Kroc Institute Visiting Research Fellow
Since the mid-1980s, violent clashes between Turkish military forces and the Partiya Karkerên Kurdistan (PKK), or Kurdistan Workers’ Party, have resulted in over 30,000 deaths; the evacuation of more than 5,000 Kurdish villages; and the forced migration of Kurds from Turkey's Kurdistan region to cities across Turkey and Europe. In this process, not only did Kurdish women expand their presence in the armed movement and in the activist, municipal, and parliamentary spheres, but they also created an autonomous movement (referred to as the Kurdish women's movement). Kurdish women politicized by the Kurdish women's movement, active in a wide range of sites and coming from multiple generations, include guerilla fighters; co-chairs of local municipalities; parliamentarians in Turkey and Europe; peace and human rights activists; and Peace Mothers.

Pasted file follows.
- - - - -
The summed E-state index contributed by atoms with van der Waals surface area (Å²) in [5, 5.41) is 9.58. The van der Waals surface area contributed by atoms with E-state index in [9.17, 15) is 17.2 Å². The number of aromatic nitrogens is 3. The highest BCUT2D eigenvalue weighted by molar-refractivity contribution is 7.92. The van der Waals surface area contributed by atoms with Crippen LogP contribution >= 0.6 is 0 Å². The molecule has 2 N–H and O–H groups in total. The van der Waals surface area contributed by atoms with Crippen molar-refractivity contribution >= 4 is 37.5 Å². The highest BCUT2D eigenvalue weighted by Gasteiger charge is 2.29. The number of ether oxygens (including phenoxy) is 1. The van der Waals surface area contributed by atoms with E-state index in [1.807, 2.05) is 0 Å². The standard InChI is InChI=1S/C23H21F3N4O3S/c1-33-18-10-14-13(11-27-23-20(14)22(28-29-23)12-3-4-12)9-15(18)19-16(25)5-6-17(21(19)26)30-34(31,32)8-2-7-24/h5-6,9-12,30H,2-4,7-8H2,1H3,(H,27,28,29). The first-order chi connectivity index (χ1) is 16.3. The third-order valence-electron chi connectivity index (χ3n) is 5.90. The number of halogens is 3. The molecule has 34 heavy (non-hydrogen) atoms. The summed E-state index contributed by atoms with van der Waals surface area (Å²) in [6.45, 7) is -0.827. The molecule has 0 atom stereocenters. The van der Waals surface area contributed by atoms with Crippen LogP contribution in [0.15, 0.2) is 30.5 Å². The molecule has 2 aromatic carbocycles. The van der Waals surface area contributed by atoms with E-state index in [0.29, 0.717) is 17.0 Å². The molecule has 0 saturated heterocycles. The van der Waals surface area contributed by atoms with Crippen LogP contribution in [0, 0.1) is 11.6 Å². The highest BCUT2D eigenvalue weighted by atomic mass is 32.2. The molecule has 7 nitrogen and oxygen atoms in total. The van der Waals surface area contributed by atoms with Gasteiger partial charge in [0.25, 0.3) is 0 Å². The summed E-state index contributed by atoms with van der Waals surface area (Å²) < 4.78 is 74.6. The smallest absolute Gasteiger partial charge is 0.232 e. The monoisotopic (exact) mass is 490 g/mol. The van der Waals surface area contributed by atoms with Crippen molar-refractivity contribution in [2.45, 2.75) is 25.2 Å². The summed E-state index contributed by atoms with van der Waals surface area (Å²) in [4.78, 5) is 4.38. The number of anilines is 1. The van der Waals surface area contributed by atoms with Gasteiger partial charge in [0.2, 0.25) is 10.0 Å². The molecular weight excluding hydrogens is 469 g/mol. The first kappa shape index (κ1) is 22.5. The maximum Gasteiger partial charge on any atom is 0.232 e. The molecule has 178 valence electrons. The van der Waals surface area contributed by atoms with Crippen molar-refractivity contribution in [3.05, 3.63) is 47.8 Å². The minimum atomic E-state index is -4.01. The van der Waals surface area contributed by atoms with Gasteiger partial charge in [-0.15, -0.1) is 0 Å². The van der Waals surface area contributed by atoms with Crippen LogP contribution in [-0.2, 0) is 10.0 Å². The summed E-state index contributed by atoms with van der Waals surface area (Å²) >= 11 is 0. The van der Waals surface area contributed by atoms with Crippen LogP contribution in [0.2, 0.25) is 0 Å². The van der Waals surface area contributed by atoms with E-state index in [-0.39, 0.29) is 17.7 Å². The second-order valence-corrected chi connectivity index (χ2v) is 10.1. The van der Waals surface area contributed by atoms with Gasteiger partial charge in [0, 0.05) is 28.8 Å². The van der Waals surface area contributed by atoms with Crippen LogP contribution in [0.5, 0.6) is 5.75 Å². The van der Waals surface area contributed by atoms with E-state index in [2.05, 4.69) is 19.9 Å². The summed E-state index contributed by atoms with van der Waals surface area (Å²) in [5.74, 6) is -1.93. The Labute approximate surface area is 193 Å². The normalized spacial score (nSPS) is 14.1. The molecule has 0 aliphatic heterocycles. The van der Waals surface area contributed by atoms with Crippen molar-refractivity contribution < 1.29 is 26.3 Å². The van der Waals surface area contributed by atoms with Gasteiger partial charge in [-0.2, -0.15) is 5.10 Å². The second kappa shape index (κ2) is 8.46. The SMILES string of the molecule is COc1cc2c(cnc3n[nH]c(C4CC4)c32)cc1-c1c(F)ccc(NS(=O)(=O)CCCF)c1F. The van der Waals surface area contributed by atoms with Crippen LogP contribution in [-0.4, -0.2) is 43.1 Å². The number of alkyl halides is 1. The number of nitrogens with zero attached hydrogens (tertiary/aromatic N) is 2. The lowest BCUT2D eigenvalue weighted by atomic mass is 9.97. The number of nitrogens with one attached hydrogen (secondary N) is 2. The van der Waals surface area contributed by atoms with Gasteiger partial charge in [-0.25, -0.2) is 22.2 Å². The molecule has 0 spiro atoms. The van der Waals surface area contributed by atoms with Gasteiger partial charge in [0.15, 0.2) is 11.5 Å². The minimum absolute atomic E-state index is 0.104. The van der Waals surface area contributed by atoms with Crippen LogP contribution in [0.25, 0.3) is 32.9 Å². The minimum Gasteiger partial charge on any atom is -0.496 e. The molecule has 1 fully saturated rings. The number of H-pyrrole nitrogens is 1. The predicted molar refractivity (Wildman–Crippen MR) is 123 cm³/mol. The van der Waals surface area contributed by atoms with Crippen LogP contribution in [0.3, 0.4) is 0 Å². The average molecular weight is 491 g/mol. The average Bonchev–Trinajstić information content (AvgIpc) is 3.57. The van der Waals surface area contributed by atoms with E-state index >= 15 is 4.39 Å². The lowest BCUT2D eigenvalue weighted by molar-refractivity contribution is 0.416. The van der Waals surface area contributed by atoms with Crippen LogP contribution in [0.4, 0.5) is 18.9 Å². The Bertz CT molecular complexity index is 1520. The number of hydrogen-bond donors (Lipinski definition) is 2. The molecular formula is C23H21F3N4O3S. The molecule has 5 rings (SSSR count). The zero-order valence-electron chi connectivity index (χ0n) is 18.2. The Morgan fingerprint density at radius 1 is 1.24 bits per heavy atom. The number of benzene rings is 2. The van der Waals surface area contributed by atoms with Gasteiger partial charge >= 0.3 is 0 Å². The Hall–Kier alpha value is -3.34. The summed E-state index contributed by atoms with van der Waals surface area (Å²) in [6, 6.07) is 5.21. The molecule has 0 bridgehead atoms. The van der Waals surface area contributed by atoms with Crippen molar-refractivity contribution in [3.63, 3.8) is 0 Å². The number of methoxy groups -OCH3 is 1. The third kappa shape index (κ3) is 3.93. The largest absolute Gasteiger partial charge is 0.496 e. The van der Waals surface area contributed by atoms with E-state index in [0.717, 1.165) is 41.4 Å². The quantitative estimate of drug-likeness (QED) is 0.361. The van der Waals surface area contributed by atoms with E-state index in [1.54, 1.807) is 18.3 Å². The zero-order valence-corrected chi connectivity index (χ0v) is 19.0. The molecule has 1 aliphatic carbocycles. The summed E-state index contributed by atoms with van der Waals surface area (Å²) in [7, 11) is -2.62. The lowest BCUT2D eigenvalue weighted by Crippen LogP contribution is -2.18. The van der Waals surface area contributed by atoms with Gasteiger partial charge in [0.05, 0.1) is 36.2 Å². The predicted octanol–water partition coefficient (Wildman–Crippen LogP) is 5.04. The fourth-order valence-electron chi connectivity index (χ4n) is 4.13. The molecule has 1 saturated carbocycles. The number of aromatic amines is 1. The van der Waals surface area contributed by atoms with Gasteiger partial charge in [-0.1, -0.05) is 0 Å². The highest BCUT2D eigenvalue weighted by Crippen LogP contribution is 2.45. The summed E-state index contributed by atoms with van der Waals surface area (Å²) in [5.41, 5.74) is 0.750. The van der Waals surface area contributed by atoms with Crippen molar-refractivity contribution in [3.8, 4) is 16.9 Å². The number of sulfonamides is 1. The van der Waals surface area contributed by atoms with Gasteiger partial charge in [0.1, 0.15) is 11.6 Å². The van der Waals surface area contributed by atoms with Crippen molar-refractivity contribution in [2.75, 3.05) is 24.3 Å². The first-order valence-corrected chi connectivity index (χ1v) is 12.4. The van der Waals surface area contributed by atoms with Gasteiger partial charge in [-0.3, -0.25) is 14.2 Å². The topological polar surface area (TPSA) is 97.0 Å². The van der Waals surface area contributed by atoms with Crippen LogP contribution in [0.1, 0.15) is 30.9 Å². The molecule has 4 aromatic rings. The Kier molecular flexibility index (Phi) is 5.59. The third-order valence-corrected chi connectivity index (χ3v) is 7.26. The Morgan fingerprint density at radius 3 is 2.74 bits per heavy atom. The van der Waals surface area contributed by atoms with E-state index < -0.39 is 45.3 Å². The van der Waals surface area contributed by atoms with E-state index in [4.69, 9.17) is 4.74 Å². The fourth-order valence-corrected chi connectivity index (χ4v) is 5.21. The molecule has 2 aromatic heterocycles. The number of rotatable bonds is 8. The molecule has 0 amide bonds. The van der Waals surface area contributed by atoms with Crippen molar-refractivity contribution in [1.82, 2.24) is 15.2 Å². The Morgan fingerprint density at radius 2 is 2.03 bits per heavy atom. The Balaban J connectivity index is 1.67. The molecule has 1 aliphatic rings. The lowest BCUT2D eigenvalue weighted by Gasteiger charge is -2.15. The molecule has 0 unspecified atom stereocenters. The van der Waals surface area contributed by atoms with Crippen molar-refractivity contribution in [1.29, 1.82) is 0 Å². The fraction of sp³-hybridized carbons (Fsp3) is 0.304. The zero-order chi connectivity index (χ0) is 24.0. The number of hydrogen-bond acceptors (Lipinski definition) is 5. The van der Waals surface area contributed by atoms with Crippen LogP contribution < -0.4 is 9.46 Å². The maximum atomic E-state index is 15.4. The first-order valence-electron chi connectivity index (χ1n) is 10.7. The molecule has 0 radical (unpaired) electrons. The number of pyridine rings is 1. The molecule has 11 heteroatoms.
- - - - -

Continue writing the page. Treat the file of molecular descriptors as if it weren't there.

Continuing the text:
Göksel, first, examines the historical conditions in which the war broke out between the Turkish state and PKK, and she outlines the short period of the peace process, which took place from 2013 to 2015, concerning its prospects for women. Second, by looking at the case of the Kurdish Peace Mothers organization, she explores how Kurdish women perform their activism around peace at the local and national scales of politics. In her analysis of the Peace Mothers, she focuses on two forms of activism with which the Mothers engage. One form aims to pressure the Turkish state to make a peace settlement with the PKK by appealing to the Turkish public. The second form of activism is a less visible one, in which the Peace Mothers participate in local Kurdish politics through their presence in local mediation groups solving intra-Kurdish conflicts. Ultimately, Göksel argues that peace activism expands the boundaries of politics at local and national levels, as it transforms mothers into ethical agents and their activism into an ethical engagement.